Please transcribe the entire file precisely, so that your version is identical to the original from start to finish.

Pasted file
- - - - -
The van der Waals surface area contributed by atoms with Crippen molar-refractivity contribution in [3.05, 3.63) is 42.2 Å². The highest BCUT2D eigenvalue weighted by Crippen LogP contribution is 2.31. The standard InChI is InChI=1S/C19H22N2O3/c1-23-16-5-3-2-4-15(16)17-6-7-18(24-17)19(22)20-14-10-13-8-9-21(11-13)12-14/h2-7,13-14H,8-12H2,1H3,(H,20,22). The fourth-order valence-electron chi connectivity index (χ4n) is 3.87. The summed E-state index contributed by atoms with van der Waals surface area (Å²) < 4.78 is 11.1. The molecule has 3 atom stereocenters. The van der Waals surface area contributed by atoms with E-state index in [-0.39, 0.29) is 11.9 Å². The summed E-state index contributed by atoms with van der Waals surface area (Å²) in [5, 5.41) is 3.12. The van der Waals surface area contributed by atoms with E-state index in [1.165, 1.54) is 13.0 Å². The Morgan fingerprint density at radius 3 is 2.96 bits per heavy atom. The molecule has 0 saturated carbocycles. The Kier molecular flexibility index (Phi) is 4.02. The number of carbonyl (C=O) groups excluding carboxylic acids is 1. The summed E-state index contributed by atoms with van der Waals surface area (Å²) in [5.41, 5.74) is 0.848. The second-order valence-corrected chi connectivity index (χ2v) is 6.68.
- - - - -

The van der Waals surface area contributed by atoms with Crippen molar-refractivity contribution in [3.05, 3.63) is 42.2 Å². The highest BCUT2D eigenvalue weighted by Crippen LogP contribution is 2.31. The standard InChI is InChI=1S/C19H22N2O3/c1-23-16-5-3-2-4-15(16)17-6-7-18(24-17)19(22)20-14-10-13-8-9-21(11-13)12-14/h2-7,13-14H,8-12H2,1H3,(H,20,22). The fourth-order valence-electron chi connectivity index (χ4n) is 3.87. The summed E-state index contributed by atoms with van der Waals surface area (Å²) < 4.78 is 11.1. The molecule has 3 atom stereocenters. The van der Waals surface area contributed by atoms with E-state index in [-0.39, 0.29) is 11.9 Å². The summed E-state index contributed by atoms with van der Waals surface area (Å²) in [5, 5.41) is 3.12. The van der Waals surface area contributed by atoms with E-state index in [1.165, 1.54) is 13.0 Å². The Morgan fingerprint density at radius 3 is 2.96 bits per heavy atom. The molecule has 0 saturated carbocycles. The Kier molecular flexibility index (Phi) is 4.02. The number of carbonyl (C=O) groups excluding carboxylic acids is 1. The summed E-state index contributed by atoms with van der Waals surface area (Å²) in [5.41, 5.74) is 0.848. The second-order valence-corrected chi connectivity index (χ2v) is 6.68.